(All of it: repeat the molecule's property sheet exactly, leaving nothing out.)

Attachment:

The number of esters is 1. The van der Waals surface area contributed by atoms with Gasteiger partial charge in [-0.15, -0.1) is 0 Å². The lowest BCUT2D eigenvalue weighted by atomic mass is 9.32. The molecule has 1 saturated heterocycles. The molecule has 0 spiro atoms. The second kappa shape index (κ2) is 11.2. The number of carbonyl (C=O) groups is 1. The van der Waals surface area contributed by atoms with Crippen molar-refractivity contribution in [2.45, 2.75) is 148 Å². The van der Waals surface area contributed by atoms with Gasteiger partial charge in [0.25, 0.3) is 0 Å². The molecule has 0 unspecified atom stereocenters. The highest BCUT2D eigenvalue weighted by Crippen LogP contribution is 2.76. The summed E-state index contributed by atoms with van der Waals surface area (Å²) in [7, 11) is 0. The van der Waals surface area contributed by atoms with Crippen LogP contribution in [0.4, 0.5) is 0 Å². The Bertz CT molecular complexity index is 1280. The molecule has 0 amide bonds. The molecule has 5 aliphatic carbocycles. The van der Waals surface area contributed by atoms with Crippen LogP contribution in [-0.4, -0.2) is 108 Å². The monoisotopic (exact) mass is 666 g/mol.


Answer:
The number of esters is 1. The van der Waals surface area contributed by atoms with Gasteiger partial charge in [-0.15, -0.1) is 0 Å². The lowest BCUT2D eigenvalue weighted by atomic mass is 9.32. The molecule has 1 saturated heterocycles. The molecule has 0 spiro atoms. The second kappa shape index (κ2) is 11.2. The number of carbonyl (C=O) groups is 1. The van der Waals surface area contributed by atoms with Crippen molar-refractivity contribution in [2.45, 2.75) is 148 Å². The van der Waals surface area contributed by atoms with Gasteiger partial charge in [0.25, 0.3) is 0 Å². The molecule has 0 unspecified atom stereocenters. The highest BCUT2D eigenvalue weighted by Crippen LogP contribution is 2.76. The summed E-state index contributed by atoms with van der Waals surface area (Å²) in [7, 11) is 0. The van der Waals surface area contributed by atoms with Crippen LogP contribution in [0.4, 0.5) is 0 Å². The Bertz CT molecular complexity index is 1280. The molecule has 0 amide bonds. The molecule has 5 aliphatic carbocycles. The van der Waals surface area contributed by atoms with Crippen LogP contribution in [-0.4, -0.2) is 108 Å². The monoisotopic (exact) mass is 666 g/mol.